John Templeton was identified as “The 20th Century’s Greatest Stock Picker” by Money Magazine. Born in 1912 in the small town of Winchester, Tennessee, Templeton went on to become a billionaire investor, forging new inroads into globally diversified mutual funds. Although his prowess for investing was in the stock market, many of his philosophies on investing hold true for real estate investors today.
Over his 95 years, he was quoted many times regarding his views on diversification:
“Diversification should be the corner stone of your investment program.”
“The only investors who shouldn’t diversify are those who are right 100% of the time.”
“To avoid having all your eggs in the wrong basket at the wrong time, every investor should diversify.”
How true is this today?
Do any of us know what the future holds? Stock markets crash, housing markets tumble, commodities climb and then drop again. As real estate investors, what does diversification look like?
How I Bought, Rehabbed, Rented, Refinanced, and Repeated for 14 Rental Properties
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Why Diversification Matters
Just this last year I told a couple I couldn’t sell them another property in good conscience. They had already purchased 3 properties from me and wanted to take the remainder of their retirement account to buy a fourth house. As much as I would have liked to sell another house to them, I thought putting all of their retirement into 4 single family homes in one market just wasn’t a wise choice for them.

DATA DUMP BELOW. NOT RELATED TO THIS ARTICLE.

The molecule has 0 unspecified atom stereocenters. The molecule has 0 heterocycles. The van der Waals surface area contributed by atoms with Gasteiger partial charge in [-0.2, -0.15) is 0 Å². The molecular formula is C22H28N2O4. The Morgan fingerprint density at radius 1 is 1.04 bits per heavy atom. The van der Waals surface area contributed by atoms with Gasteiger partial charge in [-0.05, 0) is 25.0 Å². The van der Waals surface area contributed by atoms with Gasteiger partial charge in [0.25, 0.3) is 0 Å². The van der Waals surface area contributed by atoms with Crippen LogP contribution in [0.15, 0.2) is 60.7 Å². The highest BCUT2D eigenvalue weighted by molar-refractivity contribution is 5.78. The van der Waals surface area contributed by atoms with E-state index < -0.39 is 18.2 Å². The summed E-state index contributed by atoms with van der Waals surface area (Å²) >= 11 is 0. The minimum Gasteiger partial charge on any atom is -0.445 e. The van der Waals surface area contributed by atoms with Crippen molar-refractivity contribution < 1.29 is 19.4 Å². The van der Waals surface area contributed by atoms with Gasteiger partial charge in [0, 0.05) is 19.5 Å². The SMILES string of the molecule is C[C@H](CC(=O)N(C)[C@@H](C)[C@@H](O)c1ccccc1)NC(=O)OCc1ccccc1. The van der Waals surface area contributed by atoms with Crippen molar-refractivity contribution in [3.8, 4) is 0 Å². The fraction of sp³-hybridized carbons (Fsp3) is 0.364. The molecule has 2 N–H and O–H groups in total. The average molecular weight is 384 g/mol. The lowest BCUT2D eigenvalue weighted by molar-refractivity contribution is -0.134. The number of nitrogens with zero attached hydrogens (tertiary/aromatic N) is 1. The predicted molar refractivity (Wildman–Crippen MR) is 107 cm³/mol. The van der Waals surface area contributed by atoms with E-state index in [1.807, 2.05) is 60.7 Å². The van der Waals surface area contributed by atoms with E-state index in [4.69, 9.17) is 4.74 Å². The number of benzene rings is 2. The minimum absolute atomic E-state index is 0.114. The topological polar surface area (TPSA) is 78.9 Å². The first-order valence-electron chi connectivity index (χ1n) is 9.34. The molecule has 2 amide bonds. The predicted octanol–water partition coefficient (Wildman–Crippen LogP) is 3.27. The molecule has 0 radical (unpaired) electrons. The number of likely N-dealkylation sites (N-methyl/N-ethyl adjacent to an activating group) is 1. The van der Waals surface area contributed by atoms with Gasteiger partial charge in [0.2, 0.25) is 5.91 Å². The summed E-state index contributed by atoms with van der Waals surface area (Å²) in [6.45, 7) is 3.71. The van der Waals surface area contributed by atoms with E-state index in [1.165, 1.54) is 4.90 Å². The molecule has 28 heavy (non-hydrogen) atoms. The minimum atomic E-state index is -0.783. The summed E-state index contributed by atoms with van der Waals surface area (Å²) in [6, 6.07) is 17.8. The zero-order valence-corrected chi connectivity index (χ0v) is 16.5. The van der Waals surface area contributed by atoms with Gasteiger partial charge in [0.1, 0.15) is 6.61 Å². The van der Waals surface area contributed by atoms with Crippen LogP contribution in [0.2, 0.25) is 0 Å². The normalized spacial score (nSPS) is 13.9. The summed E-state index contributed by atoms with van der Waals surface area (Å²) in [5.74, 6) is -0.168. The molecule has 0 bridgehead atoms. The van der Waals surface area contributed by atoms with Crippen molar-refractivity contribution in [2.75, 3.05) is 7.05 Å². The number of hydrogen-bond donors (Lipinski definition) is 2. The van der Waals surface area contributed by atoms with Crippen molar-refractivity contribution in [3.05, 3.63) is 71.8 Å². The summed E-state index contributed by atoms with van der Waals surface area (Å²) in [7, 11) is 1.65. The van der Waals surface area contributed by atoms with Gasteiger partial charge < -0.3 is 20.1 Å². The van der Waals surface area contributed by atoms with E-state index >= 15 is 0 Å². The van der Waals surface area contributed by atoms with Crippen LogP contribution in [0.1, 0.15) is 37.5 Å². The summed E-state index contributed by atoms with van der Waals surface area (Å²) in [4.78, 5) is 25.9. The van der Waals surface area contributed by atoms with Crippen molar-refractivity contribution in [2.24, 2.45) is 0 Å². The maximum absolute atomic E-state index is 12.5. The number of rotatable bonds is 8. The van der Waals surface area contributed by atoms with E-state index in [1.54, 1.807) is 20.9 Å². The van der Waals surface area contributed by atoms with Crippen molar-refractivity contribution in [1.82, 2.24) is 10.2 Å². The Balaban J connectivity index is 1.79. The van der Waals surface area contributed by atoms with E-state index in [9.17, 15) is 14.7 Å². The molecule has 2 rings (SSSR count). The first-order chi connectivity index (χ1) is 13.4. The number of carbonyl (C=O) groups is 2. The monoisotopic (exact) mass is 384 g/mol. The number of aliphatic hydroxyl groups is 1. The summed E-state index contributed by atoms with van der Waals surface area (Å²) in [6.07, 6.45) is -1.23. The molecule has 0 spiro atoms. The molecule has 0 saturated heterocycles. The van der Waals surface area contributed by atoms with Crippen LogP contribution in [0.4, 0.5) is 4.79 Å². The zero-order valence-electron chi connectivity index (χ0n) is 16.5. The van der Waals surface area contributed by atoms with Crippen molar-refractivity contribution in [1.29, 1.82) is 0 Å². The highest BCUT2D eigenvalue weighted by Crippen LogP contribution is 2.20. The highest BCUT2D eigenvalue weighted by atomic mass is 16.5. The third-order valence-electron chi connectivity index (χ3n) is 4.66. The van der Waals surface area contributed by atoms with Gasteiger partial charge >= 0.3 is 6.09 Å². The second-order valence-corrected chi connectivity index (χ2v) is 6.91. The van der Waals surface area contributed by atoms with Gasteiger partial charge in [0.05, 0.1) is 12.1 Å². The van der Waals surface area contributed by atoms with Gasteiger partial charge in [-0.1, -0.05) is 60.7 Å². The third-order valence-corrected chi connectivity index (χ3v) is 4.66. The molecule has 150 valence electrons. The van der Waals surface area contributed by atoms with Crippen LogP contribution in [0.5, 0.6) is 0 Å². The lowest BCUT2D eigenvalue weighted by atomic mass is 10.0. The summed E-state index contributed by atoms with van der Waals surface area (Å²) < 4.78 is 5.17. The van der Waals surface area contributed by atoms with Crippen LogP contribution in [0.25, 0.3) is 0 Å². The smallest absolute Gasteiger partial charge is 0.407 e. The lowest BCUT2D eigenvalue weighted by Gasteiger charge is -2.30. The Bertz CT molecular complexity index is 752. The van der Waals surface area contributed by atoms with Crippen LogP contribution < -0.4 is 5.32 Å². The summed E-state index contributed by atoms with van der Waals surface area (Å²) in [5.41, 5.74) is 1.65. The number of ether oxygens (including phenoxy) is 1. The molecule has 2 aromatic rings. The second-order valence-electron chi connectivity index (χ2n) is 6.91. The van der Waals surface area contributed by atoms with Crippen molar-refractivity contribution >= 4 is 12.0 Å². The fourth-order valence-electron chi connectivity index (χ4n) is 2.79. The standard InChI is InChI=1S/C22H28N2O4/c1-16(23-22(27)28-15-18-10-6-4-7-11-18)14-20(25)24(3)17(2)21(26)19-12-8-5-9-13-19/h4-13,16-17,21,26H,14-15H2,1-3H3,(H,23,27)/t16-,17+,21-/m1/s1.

While I personally believe that buying and holding single family properties is one of the most proven wealth building strategies, I would never advise someone to put all of their savings into only single family homes. The prudent real estate investor utilizes multiple investment strategies to profit from real estate, but also minimizes the risk of over concentrating ones wealth in a particular area.
What Does Diversification Look Like?
I think diversification can look different depending on the individual.
For some, diversification may mean owning 2 investment properties in 2 different areas of town. For others, it may simply mean having a balanced portfolio of stocks, bonds, and real estate holdings. For many of us who eat, sleep and breathe real estate … it probably means buying different types of real estate (ie. residential, commercial, land) across multiple cities and states. Perhaps it means branching out into other real estate investment strategies such as private lending and other types of real estate notes.
Whatever your level of involvement in real estate, the principle holds true – diversifying your investment portfolio is not only wise, but imperative to your long-term success. As the late John Templeton reminds us, Don’t put all of your eggs (real estate investments) in one basket … lower your risk by diversifying!
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